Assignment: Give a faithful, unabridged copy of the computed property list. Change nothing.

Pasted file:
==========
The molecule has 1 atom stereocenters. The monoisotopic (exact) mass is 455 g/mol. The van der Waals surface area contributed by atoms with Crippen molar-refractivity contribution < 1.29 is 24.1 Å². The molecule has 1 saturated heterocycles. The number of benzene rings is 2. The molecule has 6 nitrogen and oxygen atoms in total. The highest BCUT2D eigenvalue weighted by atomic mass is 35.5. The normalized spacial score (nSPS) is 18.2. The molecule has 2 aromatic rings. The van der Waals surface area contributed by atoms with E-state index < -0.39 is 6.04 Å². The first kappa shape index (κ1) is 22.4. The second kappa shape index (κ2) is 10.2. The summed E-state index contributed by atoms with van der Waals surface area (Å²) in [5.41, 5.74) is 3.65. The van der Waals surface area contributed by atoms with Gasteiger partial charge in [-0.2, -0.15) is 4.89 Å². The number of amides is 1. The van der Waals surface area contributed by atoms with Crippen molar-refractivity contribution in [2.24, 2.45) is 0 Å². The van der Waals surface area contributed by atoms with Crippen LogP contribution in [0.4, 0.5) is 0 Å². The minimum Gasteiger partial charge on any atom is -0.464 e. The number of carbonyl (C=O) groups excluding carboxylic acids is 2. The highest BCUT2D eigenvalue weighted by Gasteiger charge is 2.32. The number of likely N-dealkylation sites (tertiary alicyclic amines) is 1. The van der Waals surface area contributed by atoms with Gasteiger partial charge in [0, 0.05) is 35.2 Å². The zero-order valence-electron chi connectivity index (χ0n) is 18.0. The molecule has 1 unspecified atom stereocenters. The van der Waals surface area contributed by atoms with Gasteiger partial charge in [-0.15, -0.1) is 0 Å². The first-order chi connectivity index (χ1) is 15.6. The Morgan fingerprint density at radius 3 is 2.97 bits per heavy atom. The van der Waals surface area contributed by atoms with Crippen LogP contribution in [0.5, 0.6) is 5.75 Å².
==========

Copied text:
The molecule has 1 atom stereocenters. The monoisotopic (exact) mass is 455 g/mol. The van der Waals surface area contributed by atoms with Crippen molar-refractivity contribution < 1.29 is 24.1 Å². The molecule has 1 saturated heterocycles. The number of benzene rings is 2. The molecule has 6 nitrogen and oxygen atoms in total. The highest BCUT2D eigenvalue weighted by atomic mass is 35.5. The normalized spacial score (nSPS) is 18.2. The molecule has 2 aromatic rings. The van der Waals surface area contributed by atoms with E-state index < -0.39 is 6.04 Å². The first kappa shape index (κ1) is 22.4. The second kappa shape index (κ2) is 10.2. The summed E-state index contributed by atoms with van der Waals surface area (Å²) in [5.41, 5.74) is 3.65. The van der Waals surface area contributed by atoms with Gasteiger partial charge in [-0.2, -0.15) is 4.89 Å². The number of amides is 1. The van der Waals surface area contributed by atoms with Crippen molar-refractivity contribution in [2.24, 2.45) is 0 Å². The van der Waals surface area contributed by atoms with Crippen LogP contribution in [0.4, 0.5) is 0 Å². The minimum Gasteiger partial charge on any atom is -0.464 e. The number of carbonyl (C=O) groups excluding carboxylic acids is 2. The highest BCUT2D eigenvalue weighted by Gasteiger charge is 2.32. The number of likely N-dealkylation sites (tertiary alicyclic amines) is 1. The van der Waals surface area contributed by atoms with Gasteiger partial charge in [0, 0.05) is 35.2 Å². The zero-order valence-electron chi connectivity index (χ0n) is 18.0. The molecule has 1 unspecified atom stereocenters. The van der Waals surface area contributed by atoms with Gasteiger partial charge in [-0.15, -0.1) is 0 Å². The first-order chi connectivity index (χ1) is 15.6. The Morgan fingerprint density at radius 3 is 2.97 bits per heavy atom. The van der Waals surface area contributed by atoms with Crippen LogP contribution in [0.5, 0.6) is 5.75 Å².